These stocks yield up to 8%! Are they too good to be true?
I've long been bullish over N Brown's(LSE: BWNG) long-term investment case, the results of massive restructuring leaving the clothing giant in great shape to ride the e-commerce phenomenon.
But the impact of Brexit has battered investor confidence, and just today the British Retail Consortium advised that footfall in British stores slumped 2.8% in June on an annualised basis. This was the biggest fall since February 2014, and follows a stream of other disappointing retail gauges since June's vote.
N Brown is expected to pay a 14.1p per share dividend in the year to February 2017, yielding a splendid 8%.
Sure, dividend cover may stand at a decent 1.7 times. But I believe a likely worsening in N Brown's sales outlook, combined with a rapid rise in net debt, could put paid to current projections.
Housebuilders like Barratt Developments (LSE: BDEV) have also been smashed following the referendum due to their dependence on strong economic conditions at home.
But I reckon this represents a prime buying opportunity, for the near-term and beyond. While Barratt warned last week that it's "too early to say what the impact of the uncertainty facing the UK economy will be," the company cited Britain's housing shortage and favourable lending conditions as reasons to be cheerful.
And I reckon investors can expect Barratt to make good on City estimates of a 31.7p per share reward for the period to June 2017. This figure creates a chunky yield of 7.7%.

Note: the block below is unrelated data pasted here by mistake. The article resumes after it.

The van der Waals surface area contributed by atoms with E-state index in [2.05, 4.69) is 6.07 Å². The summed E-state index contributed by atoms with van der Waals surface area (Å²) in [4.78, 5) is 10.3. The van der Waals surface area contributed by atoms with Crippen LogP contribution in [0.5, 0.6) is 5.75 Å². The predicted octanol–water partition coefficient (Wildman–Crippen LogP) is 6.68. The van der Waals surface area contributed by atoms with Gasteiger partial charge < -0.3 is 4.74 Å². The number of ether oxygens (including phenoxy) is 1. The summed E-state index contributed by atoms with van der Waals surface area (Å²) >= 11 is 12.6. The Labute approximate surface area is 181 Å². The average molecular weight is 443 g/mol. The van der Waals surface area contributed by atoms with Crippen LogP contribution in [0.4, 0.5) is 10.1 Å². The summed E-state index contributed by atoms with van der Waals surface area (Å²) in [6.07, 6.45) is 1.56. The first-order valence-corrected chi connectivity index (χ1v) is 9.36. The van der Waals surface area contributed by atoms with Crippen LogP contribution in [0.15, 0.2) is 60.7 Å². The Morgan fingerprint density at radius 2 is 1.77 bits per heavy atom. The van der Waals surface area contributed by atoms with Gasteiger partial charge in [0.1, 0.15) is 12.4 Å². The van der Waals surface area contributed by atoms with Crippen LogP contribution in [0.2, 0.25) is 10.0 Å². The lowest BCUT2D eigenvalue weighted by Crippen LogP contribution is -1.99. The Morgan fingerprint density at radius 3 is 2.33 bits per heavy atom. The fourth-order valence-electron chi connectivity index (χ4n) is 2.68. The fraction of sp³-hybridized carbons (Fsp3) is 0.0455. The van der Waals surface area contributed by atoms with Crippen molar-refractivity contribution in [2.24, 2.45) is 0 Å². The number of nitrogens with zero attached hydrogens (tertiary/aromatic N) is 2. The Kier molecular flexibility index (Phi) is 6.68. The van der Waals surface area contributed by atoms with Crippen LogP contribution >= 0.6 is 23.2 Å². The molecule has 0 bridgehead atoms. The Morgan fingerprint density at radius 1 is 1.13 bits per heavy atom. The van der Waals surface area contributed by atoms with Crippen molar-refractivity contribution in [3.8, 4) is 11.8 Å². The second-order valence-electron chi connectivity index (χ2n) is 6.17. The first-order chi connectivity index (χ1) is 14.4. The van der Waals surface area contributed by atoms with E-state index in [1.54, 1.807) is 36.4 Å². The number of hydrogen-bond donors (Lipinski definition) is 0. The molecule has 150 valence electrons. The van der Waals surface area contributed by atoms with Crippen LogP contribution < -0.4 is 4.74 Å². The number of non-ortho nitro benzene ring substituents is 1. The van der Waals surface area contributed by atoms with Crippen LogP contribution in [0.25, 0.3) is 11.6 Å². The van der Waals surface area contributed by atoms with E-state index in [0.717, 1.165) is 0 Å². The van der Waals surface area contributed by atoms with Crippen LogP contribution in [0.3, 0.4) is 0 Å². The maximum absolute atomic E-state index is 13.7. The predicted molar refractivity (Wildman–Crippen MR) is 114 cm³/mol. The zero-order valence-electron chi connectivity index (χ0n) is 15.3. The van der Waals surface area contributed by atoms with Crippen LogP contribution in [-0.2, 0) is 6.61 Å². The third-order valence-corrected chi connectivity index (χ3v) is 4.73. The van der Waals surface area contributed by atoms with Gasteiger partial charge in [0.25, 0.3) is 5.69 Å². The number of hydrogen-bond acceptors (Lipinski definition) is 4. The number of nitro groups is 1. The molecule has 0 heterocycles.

Dividend coverage stands fractionally below the safety benchmark of 2 times, at 1.9 times. And a robust £590m cash pile as of June should soothe investor nerves still further.
Engineering giant Petrofac(LSE: PFC) has defied the oil sector's murky outlook -- and with it the prospect of extra budget cutbacks by fossil fuel producers -- by continuing to pay handsome dividends to its shareholders.
I believe such a policy is on borrowed time, however.
Brent prices are again retreating below $50 per barrel thanks to worrying inventory data in recent days, putting fresh stress on the oil sector's profits outlook. Plentiful OPEC production, combined with rising US and Russian output, is already casting doubts on a long-term recovery in black gold values.
Petrofac saw net debt jump to $1.1bn as of June from $700m six months earlier. And 2016's projected dividend of 65.8 US cents per share is covered just 1.4 times by predicted earnings. I reckon investors should give a forward yield of 6.4% short shrift.
Asset manager Jupiter Fund Management's (LSE: JUP) ability to thrive in the face of significant cooling in emerging economies has been extremely impressive. But I believe the Brexit vote could prove to be a game-changer for the firm's business flows looking ahead.
The UK's withdrawal from the EU is likely to prove a seismic event for the entire global economy. And with markets already fearing that US growth might be losing momentum, and eurozone fiscal troubles still running in the background, I reckon client activity at Jupiter could fall through the floor.
Jupiter is expected to pay a dividend of 23.3p per share in 2016, yielding a market-bashing 6%.
But this payout is covered just 1.2 times by estimated earnings. I reckon Jupiter could trim its generous dividend policy should client appetite sink in the months ahead.
Be brave and keep buying
But Jupiter's patchy outlook doesn't mean investors should pull up the drawbridge and hide.
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Royston Wild has no position in any shares mentioned. The Motley Fool UK owns shares of and has recommended Petrofac. We Fools don't all hold the same opinions, but we all believe that considering a diverse range of insights makes us better investors.